The Year of Giveaways: March!

Hello, Readers!

In 2014, I was fortunate to have received dozens and dozens of books, from publishers, friends, authors, and contests. Among all of these acquisitions, however, were a number of duplicates.

So, in 2015, I’ve decided to feature one of these duplicate books each month, and offer that book as a giveaway to one of you! Yes, it’s The Year of Giveaways!

This month, the spotlight is on: 100 Sideways Miles by Andrew Smith!

20493997Description: Finn Easton sees the world through miles instead of minutes. It’s how he makes sense of the world, and how he tries to convince himself that he’s a real boy and not just a character in his father’s bestselling cult-classic book. Finn has two things going for him: his best friend, the possibly-insane-but-definitely-excellent Cade Hernandez, and Julia Bishop, the first girl he’s ever loved.

Then Julia moves away, and Finn is heartbroken. Feeling restless and trapped in the book, Finn embarks on a road trip with Cade to visit their college of choice in Oklahoma. When an unexpected accident happens and the boys become unlikely heroes, they take an eye-opening detour away from everything they thought they had planned—and learn how to write their own destiny.

If you would like to win a copy of this excellent book, here’s what you need to do:


  • Must be an e-mail or WordPress subscriber.
  • –Must be 13+ with parental permission if under 18.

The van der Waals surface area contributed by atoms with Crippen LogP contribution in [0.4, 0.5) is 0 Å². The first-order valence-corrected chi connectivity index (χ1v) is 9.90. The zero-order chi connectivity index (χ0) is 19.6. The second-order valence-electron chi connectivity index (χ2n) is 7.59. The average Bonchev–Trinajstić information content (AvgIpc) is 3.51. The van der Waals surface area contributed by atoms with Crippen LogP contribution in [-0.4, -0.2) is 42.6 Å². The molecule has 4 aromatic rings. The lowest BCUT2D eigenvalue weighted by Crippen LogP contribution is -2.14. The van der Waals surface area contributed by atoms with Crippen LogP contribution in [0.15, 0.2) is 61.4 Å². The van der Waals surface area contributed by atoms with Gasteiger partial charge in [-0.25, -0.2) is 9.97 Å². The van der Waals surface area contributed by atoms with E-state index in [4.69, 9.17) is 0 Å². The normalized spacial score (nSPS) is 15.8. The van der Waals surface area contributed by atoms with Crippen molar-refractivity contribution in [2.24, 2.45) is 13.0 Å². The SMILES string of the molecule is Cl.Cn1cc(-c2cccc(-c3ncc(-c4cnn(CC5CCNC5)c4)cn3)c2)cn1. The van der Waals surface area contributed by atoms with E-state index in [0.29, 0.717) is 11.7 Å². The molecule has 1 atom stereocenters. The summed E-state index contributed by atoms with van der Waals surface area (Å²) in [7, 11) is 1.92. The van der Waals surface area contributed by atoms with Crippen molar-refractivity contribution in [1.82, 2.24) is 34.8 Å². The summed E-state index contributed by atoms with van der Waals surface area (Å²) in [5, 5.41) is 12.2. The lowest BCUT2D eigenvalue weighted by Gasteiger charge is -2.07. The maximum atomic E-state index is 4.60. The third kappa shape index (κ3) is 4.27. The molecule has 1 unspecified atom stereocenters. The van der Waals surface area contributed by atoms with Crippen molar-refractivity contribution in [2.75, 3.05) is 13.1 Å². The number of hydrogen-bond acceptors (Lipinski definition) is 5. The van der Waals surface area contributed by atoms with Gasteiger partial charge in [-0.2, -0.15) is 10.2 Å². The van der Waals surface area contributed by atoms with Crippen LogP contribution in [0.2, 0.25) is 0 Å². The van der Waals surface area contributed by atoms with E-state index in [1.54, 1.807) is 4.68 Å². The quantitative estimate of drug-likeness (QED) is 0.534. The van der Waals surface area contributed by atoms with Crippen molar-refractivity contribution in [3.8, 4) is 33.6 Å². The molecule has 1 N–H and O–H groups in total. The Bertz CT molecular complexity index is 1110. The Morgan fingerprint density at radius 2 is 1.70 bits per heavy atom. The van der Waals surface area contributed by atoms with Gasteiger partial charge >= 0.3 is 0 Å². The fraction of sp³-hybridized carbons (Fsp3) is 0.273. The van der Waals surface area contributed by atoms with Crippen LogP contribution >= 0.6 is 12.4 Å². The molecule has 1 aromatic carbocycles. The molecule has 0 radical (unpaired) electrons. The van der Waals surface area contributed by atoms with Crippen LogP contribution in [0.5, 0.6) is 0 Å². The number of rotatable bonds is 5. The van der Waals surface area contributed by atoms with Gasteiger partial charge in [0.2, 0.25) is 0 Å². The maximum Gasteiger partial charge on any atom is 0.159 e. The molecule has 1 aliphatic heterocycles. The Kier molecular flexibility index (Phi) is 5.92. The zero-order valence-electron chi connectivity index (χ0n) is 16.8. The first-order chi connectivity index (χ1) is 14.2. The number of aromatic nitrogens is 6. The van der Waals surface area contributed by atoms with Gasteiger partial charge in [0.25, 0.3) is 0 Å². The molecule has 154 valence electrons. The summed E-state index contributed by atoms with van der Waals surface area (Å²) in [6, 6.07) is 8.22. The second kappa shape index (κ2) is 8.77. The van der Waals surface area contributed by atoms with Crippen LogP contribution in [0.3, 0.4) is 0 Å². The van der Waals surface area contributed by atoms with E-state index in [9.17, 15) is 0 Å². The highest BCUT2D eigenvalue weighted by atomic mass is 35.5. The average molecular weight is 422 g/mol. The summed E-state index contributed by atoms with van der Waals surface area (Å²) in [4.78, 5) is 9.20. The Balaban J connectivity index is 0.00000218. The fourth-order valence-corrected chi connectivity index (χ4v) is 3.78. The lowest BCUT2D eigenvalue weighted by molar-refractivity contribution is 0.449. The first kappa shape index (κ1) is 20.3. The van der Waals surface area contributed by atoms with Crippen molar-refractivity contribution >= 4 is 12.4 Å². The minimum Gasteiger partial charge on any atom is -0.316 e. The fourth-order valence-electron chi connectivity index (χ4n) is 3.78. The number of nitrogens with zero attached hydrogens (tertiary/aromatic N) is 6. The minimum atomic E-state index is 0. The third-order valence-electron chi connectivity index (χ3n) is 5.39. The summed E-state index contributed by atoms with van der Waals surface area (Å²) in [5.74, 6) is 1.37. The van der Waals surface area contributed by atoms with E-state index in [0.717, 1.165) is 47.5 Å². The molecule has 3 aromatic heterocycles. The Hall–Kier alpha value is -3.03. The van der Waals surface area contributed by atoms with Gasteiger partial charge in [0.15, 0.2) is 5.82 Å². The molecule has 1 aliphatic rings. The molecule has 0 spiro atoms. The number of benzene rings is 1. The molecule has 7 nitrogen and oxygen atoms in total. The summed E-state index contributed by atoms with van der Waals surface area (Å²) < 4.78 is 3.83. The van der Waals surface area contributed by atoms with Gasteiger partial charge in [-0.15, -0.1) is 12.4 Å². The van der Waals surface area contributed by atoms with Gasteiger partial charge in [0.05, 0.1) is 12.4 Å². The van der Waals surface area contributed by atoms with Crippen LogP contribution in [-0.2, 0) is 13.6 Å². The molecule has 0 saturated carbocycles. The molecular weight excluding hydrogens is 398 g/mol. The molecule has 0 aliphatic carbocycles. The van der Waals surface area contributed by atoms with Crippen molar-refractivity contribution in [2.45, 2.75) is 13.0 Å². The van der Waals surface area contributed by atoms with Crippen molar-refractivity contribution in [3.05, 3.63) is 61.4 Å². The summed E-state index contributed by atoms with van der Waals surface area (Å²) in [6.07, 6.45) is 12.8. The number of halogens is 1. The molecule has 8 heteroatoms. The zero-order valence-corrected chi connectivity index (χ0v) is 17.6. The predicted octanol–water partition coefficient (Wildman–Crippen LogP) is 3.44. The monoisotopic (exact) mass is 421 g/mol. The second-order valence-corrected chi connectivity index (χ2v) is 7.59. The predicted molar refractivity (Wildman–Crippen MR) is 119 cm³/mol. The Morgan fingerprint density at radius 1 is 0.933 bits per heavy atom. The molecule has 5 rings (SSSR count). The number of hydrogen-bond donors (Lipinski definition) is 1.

• –Winners must respond to e-mail within 48-hours or new winner selected.
  • –Winners chosen randomly through Rafflecopter.
  • -Giveaway ends at 11pm Central Time (USA) on the last day of the month.

Enter by Completing This Rafflecopter Form

February 2015: Month in Review

downloadFebruary 28th! Wow, that means tomorrow is March 1st. Which means, Spring is coming… right? Gosh, I hope so! This winter hasn’t been as bad as last year, but these last few weeks sure have been cold, cold, cold.

This has been an interesting month, as far as postings here at RBR as well as articles over at’s Classic Lit page. I’ve also been wrapped-up in my “Real Life” jobs of teaching and preparing for my dissertation, and I have two conference presentations coming up later this spring (one in March, one in April).  One of these days I’ll take a vacation, I promise!

So, as we head into March, we’ve now finished two months of #TBR2015RBR and have presented the first two books in Roof Beam Reader’s Year of Giveaways (Book #3 for February will be tomorrow – and it’s a GREAT one!)

Here are some more of the month’s highlights:

Book Reviews & Guides




Roof Beam Reader Updates:

So, that’s my month. Now, what have YOU been up to lately?

The #WisdomOfMerlin Week 5: “Belief”

Full_WisdomofMerlinCountdown to a Meaningful Life

Week 5: Belief